The recent study released by the American Religious Identification Survey (ARIS) is alarming. Based on a 54,000-person sample, ARIS discovered that Christianity in America is declining at a breakneck speed. Cathy Lynn Grossman, from USA Today, summarizes, “The percentage of people who call themselves in some way Christian has dropped more than 11% in a generation… more people are exploring spiritual frontiers – or falling off the map completely.” Those who claim no religion has now reached 15%, nearly double the percentage from 10 years ago. The nonreligious are now nearly as numerous as any single religious group in America.
The Baylor University Religion Surveys in 2006 and 2008, each based on 35,000 interviews, similarly discovered a sharp decline in traditional Christian beliefs. The religion of most Americans today is characterized as “moralistic, therapeutic deism” (Christian Smith). Studies by The Pew Forum on Religion & Public life and the Barna Group discovered much of the same.
90% percent of this decline is from Protestant Christian circles. While it is no surprise that mainline denominations continued their decline, it is noteworthy that stalwart Evangelical denominations (such as Southern Baptists) are equally declining. Sociologists are scratching their heads and speculating as to the factors causing this decline. Leading theories include increased social mobility, on-line communities, and the raised profile of atheism. All of these theories are terribly inadequate.
Many Christian leaders suggest that regardless of the cause of this decline, the solution is clear: churches must adapt by providing even more relevant teaching and worship experiences to reach the unchurched. But the problem is that churches are not only are failing to reach the lost, they are loosing the reached! And when evangelical leaders protest that the solution is more of the same, I frankly disagree.
I am persuaded that the current decline of Christian belief cannot be pinned on the culture. Rather, I believe that in the last 30 years or so evangelicals have sown the seeds of their own demise. The era of the mega-church has not done anything to stem the irreligious drift of American culture. On the contrary, the surging numbers of those who identify themselves as non-denominational, or simply as “Christian” finds its corollary in the surging numbers of those who have drifted away from their faith. While behemoth-like churches successfully siphoned off the membership of more rooted evangelical denominations, most traditional churches responded by mimicking the “therapeutic, church-growth oriented mega-churches that have defined success” (Michael Spencer). But what the church growth prognosticators could not forecast was the long-term effect that these methods have upon Christian families.
The evangelical emphasis on obtaining a personal relationship with Jesus has become for many a private relationship with Jesus. Typical of many surveyed by ARIS one self-described evangelical commented, “Christianity is moving totally under the radar… It can’t be measured. It happens inside of people’s souls.”
Evangelical teachers typically place little or no importance on church membership, and it is therefore no wonder when more and more professing Christians become detached to any church. Similarly, we should not be surprised if the stress on the small group as the place were “real ministry happens” leads many to neglect the corporate worship and the official proclamation of God’s Word. We should not be surprised when George Barna enthusiastically heralds the coming of the “house church” as the next great trend that will replace the over produced worship experiences of the mega-church.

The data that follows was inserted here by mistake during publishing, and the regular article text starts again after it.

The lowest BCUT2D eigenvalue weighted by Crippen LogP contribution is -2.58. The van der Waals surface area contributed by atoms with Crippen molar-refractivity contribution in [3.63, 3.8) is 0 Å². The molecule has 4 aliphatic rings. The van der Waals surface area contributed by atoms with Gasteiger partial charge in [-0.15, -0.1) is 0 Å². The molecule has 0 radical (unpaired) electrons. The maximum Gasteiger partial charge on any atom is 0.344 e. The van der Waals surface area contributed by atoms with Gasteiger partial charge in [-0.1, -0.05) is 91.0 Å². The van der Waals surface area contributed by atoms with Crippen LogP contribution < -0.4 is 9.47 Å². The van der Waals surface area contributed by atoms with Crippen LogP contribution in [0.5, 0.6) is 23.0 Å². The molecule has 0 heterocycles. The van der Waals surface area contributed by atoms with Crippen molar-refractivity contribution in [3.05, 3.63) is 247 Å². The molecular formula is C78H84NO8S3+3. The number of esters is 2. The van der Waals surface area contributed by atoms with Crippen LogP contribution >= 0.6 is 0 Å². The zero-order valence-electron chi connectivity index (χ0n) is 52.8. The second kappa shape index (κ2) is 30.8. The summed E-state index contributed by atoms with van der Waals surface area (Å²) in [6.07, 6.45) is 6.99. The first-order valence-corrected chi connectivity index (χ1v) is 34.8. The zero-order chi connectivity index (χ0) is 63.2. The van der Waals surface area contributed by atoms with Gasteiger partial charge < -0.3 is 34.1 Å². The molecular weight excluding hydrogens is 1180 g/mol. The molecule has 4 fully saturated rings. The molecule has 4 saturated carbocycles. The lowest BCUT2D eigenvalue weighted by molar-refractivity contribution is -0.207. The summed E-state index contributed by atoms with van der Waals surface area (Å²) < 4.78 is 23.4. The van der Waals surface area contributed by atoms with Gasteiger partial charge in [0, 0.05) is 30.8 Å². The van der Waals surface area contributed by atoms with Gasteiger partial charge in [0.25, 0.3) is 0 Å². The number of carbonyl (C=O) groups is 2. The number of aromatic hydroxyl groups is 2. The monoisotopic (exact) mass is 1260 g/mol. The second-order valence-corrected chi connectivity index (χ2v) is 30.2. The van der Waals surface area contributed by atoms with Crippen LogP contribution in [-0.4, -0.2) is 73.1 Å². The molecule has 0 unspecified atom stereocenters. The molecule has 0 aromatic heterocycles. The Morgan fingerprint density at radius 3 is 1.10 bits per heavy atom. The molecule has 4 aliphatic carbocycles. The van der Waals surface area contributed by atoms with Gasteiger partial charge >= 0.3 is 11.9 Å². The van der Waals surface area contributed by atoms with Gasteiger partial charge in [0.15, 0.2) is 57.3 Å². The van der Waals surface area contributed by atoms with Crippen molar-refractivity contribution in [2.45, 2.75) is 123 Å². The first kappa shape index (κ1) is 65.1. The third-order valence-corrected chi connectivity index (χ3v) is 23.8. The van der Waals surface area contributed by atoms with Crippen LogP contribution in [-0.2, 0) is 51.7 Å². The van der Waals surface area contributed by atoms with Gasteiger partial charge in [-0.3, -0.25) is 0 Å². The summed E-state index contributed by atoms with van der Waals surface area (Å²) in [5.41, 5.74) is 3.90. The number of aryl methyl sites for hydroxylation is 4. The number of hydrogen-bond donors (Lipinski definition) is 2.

The steady diet of teaching in evangelical churches is broadly therapeutic, focusing on “felt needs.” We can hardly blame the average listener from inferring, even in churches that affirm traditional Christian teachings, that the Gospel message is “do more; try harder” (Michael Horton). Many have therefore become convinced that church is not the place to find the answers for the great questions in life.
In an effort to attract “unchurched Harry” Evangelicals have upped the entertainment value of the worship experience. For many Christians, music has become the central thing. The result is that the faith of many is grounded in their emotional response rather than the intellect, while the seeker knows he can find better entertainment elsewhere.
In our quest for “relevance” we have become irrelevant. Many Christian churches offer little that is unique from the culture. The end result is that Evangelical churches today have probably produced the most Biblically ignorant generation of Christians since before the Protestant Reformation.
There are, however, many bright spots across our nation. There is a resurgence of interest in the theology of the Reformation. Young people are discovering dynamic, doctrinal teaching, which is opening their eyes to a larger vision of God than they had previously dreamed. While Christian churches across the theological spectrum are declining, small Reformed denominations, such as the Orthodox Presbyterian Church, are steadily growing. These churches do not often make headlines, but while the back doors of many churches are wide open, these Reformed churches are faithfully teaching the next generation the great truths of God’s Word.
Redeemer Church in Santa Maria is such a church that contends “for the faith that was once for all delivered to the saints” (Jude 3). We believe that God’s Word is always relevant and that Jesus Christ, the savior of his people, should always be proclaimed. We are not a perfect church, but as a Reformed church we believe that we must be “always reforming according to the word of God.”